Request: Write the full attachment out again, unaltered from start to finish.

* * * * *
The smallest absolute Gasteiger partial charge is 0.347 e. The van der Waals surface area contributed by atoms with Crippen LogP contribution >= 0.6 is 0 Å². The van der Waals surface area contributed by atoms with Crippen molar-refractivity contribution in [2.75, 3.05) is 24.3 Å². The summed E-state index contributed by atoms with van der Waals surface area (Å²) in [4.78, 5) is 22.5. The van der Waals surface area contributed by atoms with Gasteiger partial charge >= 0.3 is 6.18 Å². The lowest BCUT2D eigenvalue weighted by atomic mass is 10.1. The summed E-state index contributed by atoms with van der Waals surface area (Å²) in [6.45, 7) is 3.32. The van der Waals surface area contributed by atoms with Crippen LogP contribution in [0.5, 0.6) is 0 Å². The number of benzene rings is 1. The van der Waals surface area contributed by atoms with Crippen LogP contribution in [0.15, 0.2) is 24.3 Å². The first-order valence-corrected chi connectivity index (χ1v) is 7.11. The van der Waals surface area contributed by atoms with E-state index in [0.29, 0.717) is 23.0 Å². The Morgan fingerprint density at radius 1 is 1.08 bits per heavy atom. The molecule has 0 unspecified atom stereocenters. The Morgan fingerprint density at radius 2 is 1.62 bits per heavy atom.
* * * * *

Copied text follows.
The smallest absolute Gasteiger partial charge is 0.347 e. The van der Waals surface area contributed by atoms with Crippen LogP contribution >= 0.6 is 0 Å². The van der Waals surface area contributed by atoms with Crippen molar-refractivity contribution in [2.75, 3.05) is 24.3 Å². The summed E-state index contributed by atoms with van der Waals surface area (Å²) in [4.78, 5) is 22.5. The van der Waals surface area contributed by atoms with Gasteiger partial charge >= 0.3 is 6.18 Å². The lowest BCUT2D eigenvalue weighted by atomic mass is 10.1. The summed E-state index contributed by atoms with van der Waals surface area (Å²) in [6.45, 7) is 3.32. The van der Waals surface area contributed by atoms with Crippen LogP contribution in [0.5, 0.6) is 0 Å². The number of benzene rings is 1. The van der Waals surface area contributed by atoms with Crippen LogP contribution in [0.15, 0.2) is 24.3 Å². The first-order valence-corrected chi connectivity index (χ1v) is 7.11. The van der Waals surface area contributed by atoms with E-state index in [0.29, 0.717) is 23.0 Å². The Morgan fingerprint density at radius 1 is 1.08 bits per heavy atom. The molecule has 0 unspecified atom stereocenters. The Morgan fingerprint density at radius 2 is 1.62 bits per heavy atom.